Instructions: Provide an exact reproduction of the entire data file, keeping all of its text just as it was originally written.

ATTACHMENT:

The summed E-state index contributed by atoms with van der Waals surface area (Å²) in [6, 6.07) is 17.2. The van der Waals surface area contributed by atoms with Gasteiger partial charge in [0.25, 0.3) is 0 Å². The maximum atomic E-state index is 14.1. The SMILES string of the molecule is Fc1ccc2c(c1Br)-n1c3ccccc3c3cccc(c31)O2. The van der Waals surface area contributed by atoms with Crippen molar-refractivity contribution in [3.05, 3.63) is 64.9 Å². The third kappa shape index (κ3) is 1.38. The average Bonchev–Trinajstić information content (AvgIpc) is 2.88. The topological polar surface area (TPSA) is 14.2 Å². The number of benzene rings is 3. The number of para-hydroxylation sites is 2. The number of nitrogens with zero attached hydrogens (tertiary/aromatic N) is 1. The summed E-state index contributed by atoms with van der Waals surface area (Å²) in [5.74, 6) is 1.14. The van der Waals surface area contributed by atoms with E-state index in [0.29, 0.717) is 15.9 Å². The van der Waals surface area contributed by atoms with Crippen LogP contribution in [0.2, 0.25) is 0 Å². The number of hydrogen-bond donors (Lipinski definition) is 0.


The summed E-state index contributed by atoms with van der Waals surface area (Å²) in [6, 6.07) is 17.2. The van der Waals surface area contributed by atoms with Gasteiger partial charge in [0.25, 0.3) is 0 Å². The maximum atomic E-state index is 14.1. The SMILES string of the molecule is Fc1ccc2c(c1Br)-n1c3ccccc3c3cccc(c31)O2. The van der Waals surface area contributed by atoms with Crippen molar-refractivity contribution in [3.05, 3.63) is 64.9 Å². The third kappa shape index (κ3) is 1.38. The average Bonchev–Trinajstić information content (AvgIpc) is 2.88. The topological polar surface area (TPSA) is 14.2 Å². The number of benzene rings is 3. The number of para-hydroxylation sites is 2. The number of nitrogens with zero attached hydrogens (tertiary/aromatic N) is 1. The summed E-state index contributed by atoms with van der Waals surface area (Å²) in [5.74, 6) is 1.14. The van der Waals surface area contributed by atoms with E-state index in [0.29, 0.717) is 15.9 Å². The van der Waals surface area contributed by atoms with Crippen LogP contribution in [0.2, 0.25) is 0 Å². The number of hydrogen-bond donors (Lipinski definition) is 0.